• ChatCore contains helper classes that are required by all modules.
  • ChatCoreData deals with Coredata and the data objects stored on your phone.
  • ChatUI deals with the user interface in the app.
  • FirebaseNetworkAdapter deals with all network communication.

This module structure means that the front end is completely decoupled from the back end of the app.

The easiest way to understand is to look at some examples:

Sending a message - part 1

In the SDK all entities are persisted using CoreData. Before creating a message, it's a good idea to create a new undo grouping. This means that if there's an error sending the message, the database state can be rolled back.

[[BCoreDataManager sharedManager].managedObjectContext.undoManager beginUndoGrouping];

Next the message is created:

CDMessage * message = [[BCoreDataManager sharedManager] createEntity:bMessageEntity];
message.text = @"Test Message";
message.type = @(bMessageTypeText); = [NSDate date];
message.user = (CDUser *) self.currentUser.model;
message.delivered = @(NO); = @(YES);
message.flagged = @(NO);
message.thread = [[BCoreDataManager sharedManager] fetchEntityWithID:threadID withType:bThreadEntity];

NOTE: You might notice we set the to @(YES), this is becuase as you have written the message you have already read it. This means that you won't get a "new message" indicator when this message is downloaded.

Here it would also be possible to customize the message's font, text color or bubble colour. Before sending we need to end the undo grouping:

[[BCoreDataManager sharedManager].managedObjectContext.undoManager endUndoGrouping];

Then we send the message using the network adapter:

return [self sendMessage:message.model];

Creating a new thread follows a similar pattern. It’s just necessary to call a different method on the network adapter.

Sending a message - part 2

In the last section we looked at how to send a message. We didn't look into how a message is actually sent though. Depending on your app depends on how much you need to know about how this all works. If you are going to be creating custom cells then it is well worth understanding the flow to send a message in ChatSDK.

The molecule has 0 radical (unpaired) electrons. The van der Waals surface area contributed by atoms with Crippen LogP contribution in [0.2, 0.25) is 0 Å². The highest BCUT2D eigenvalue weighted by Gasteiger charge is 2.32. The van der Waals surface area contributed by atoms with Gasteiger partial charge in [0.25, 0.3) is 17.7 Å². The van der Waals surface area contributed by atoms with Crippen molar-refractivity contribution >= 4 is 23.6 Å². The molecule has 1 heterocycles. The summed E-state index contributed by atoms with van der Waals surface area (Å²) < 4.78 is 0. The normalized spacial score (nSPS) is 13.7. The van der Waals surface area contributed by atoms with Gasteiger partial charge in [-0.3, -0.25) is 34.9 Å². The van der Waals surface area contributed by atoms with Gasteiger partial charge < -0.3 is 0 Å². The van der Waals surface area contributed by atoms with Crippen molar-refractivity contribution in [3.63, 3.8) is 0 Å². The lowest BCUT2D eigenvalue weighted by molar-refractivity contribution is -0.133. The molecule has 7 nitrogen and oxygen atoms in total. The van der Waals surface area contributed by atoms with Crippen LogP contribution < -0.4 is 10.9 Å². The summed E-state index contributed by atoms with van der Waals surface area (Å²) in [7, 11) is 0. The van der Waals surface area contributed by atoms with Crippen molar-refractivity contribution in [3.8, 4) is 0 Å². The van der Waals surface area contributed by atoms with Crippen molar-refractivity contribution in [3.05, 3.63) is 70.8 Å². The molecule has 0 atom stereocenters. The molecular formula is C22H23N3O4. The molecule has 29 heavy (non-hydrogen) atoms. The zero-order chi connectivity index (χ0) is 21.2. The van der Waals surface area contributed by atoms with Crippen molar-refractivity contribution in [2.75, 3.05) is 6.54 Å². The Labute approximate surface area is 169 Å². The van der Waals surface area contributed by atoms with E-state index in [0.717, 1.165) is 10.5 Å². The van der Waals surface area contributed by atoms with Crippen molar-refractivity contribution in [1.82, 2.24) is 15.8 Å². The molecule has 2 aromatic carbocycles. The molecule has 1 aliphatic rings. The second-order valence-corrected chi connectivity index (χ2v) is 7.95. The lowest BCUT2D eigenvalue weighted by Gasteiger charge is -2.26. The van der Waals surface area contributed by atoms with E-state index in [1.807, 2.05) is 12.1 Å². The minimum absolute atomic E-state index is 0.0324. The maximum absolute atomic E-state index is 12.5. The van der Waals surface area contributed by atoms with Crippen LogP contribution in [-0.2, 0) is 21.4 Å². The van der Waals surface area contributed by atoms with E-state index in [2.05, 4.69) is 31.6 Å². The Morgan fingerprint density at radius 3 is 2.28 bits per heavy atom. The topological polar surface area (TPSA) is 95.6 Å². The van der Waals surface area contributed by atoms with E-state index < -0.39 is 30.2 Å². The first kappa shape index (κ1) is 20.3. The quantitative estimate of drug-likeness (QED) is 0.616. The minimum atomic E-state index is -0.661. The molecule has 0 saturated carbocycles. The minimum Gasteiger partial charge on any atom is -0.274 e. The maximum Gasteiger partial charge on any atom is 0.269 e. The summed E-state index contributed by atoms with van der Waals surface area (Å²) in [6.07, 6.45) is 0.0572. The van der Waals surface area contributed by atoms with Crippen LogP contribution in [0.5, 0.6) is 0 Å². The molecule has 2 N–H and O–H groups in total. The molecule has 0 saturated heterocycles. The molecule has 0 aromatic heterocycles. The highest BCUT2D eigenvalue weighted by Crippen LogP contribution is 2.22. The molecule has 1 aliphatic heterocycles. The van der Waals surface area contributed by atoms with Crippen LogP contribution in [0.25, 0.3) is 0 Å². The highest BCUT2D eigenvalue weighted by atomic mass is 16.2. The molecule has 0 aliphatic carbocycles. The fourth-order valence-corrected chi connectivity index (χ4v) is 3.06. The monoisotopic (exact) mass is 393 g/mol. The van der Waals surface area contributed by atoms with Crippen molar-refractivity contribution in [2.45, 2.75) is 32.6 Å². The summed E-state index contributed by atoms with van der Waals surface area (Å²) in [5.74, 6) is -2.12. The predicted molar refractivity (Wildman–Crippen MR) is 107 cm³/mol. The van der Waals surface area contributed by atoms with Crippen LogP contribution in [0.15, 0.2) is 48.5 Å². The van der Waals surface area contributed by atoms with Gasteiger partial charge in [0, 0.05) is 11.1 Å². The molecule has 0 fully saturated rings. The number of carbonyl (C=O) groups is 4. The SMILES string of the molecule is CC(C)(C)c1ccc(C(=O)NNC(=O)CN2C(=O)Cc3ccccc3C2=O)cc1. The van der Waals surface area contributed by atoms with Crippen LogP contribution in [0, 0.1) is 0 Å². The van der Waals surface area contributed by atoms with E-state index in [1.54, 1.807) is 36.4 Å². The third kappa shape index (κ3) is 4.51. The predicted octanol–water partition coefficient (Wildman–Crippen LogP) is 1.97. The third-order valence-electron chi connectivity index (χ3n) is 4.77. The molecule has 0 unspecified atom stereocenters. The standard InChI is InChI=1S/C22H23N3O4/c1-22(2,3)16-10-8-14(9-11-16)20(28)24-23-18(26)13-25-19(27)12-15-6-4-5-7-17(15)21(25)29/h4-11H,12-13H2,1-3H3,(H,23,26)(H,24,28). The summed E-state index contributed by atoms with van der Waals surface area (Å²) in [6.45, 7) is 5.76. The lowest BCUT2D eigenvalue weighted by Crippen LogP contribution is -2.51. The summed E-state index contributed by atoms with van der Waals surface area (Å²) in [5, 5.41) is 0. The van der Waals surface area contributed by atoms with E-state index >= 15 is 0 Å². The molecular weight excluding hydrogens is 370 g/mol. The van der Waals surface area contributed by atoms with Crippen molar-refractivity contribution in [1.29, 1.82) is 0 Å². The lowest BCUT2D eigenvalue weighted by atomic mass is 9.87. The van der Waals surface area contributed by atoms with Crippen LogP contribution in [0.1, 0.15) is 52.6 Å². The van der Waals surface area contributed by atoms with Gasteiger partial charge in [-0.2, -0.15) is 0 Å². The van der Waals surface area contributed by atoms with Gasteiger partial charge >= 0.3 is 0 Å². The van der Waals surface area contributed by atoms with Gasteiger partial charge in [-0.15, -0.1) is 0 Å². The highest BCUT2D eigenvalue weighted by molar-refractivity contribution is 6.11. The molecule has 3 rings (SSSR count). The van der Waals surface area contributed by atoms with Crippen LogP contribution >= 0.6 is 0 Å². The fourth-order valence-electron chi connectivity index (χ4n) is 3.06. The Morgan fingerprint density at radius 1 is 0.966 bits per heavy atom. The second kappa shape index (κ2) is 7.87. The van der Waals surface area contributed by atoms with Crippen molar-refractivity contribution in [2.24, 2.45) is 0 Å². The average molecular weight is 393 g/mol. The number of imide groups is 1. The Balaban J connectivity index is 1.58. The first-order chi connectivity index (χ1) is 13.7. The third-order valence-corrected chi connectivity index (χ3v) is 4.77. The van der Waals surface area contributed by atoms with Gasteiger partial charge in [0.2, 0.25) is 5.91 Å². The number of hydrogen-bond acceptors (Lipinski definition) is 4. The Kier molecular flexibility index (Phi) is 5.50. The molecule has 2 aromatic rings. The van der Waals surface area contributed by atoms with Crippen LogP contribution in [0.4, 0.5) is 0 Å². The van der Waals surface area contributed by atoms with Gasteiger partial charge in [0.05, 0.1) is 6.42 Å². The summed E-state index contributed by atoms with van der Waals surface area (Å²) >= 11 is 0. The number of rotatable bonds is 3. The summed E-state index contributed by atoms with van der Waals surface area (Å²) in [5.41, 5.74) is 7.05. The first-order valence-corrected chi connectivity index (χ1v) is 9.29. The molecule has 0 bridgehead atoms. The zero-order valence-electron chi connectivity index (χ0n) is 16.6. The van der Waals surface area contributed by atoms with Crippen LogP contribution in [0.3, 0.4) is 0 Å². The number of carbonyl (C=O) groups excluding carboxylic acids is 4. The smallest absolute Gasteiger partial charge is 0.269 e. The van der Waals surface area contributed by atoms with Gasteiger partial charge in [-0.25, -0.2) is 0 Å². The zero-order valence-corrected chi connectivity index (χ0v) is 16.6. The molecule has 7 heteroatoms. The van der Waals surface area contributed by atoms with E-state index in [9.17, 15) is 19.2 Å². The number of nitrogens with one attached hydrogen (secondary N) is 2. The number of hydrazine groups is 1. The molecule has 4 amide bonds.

NOTE: Depending on how well acquainted you are with the code, you might notice that the flow to send messages is the same to create new threads and new users. You'd be correct they all follow the same pattern: create object, serialize for Firebase, push to Firebase, deserialise from Firebase, update Coredata object.

A briefly mentioned above the flow for sending a message is simple.

  1. Create a Coredata object
    The first thing we do is create a new Coredata object for our new message. This can be seen in the messageWithModel function. When ever you create a new message that message will need to be represented by an object in Coredata.
  2. Serialize message information
    Firebase is a real time database which can only store JSON information. This means that all the information on the Message object will need to be converted to JSON format. We then place this data into an NSDictionary ready to be uploaded to Firebase.
  3. Push to Firebase
    As mentioned above, the data structure in Firebase is like a tree. The trunk is the app Firebase URL and then other pieces of information are added as branches. For this reason we need to add the message dictionary in the right place. As it is a message we will add it with the other messages but on its only smaller branch named after its entityID. We then use the Firebase function setValue to push this message dictionary to the database.
  4. Deserialize message information
    An important part about running an instant messenger is to ensure data stored on the database is the same as saved on each device. Once a message has been sent the app receives a notification that a new message has been added. We then download that message and deserialize it. This is the complete reverse of serialization as it converts a dictionary object from JSON to the Coredata formats we want.
  5. Update Coredata
    It might seem strange to create a new message object and then to update it with the data downloaded from Firebase but when thinking about the consistency of multiple devices it makes sense. Although your device already contains the Coredata object for this message none of the other devices do. This means that by checking if the Coredata object exists and updating it with the latest data from Firebase we ensure all devices are consistent with the information uploaded.

Once you have got an understanding of this then you can also understand creating new threads or new users. They are done in exactly the same way and with exactly the same functions. We use [user push] to update a user, [thread push] to update or create a thread and although messages seem to be sent with [message send] if you look into that function you'll see that [self push] is immediately called.

Receiving a message

To receive a message ChatSDK needs to be observing the message path in Firebase. This means when a message is sent it will alert the app do download the new message and refresh the thread view to display it.

When a user logs on to the app the function userOn is called in the BStatemanager.m. This loops through all the users threads and contacts and adds observers. When a user logs off then these observers are removed.

We're going to look at public messages as the concepts apply to public messages and contact details. As you can see we get the thread path on Firebase an add an observer to check if a thread is added to the path.